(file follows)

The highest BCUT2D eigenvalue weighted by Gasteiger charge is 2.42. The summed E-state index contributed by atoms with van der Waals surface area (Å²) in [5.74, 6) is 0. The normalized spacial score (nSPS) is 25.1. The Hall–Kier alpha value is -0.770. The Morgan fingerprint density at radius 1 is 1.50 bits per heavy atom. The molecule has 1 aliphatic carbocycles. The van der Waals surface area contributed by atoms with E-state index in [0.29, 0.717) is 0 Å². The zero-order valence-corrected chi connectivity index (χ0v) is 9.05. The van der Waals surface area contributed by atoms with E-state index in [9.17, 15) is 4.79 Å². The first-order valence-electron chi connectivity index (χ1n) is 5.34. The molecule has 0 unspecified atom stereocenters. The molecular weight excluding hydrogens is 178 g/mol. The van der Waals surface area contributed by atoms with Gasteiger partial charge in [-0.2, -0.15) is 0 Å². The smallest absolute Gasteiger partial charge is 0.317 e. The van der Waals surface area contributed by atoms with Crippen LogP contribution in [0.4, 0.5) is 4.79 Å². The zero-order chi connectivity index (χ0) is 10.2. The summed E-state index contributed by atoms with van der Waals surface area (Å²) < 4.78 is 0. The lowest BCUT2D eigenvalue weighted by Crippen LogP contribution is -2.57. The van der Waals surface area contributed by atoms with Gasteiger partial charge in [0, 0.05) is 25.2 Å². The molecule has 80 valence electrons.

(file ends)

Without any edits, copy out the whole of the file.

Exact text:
The highest BCUT2D eigenvalue weighted by Gasteiger charge is 2.42. The summed E-state index contributed by atoms with van der Waals surface area (Å²) in [5.74, 6) is 0. The normalized spacial score (nSPS) is 25.1. The Hall–Kier alpha value is -0.770. The Morgan fingerprint density at radius 1 is 1.50 bits per heavy atom. The molecule has 1 aliphatic carbocycles. The van der Waals surface area contributed by atoms with E-state index in [0.29, 0.717) is 0 Å². The zero-order valence-corrected chi connectivity index (χ0v) is 9.05. The van der Waals surface area contributed by atoms with E-state index in [9.17, 15) is 4.79 Å². The first-order valence-electron chi connectivity index (χ1n) is 5.34. The molecule has 0 unspecified atom stereocenters. The molecular weight excluding hydrogens is 178 g/mol. The van der Waals surface area contributed by atoms with Gasteiger partial charge in [-0.2, -0.15) is 0 Å². The smallest absolute Gasteiger partial charge is 0.317 e. The van der Waals surface area contributed by atoms with Crippen LogP contribution in [0.4, 0.5) is 4.79 Å². The zero-order chi connectivity index (χ0) is 10.2. The summed E-state index contributed by atoms with van der Waals surface area (Å²) < 4.78 is 0. The lowest BCUT2D eigenvalue weighted by Crippen LogP contribution is -2.57. The van der Waals surface area contributed by atoms with Gasteiger partial charge in [0, 0.05) is 25.2 Å². The molecule has 80 valence electrons.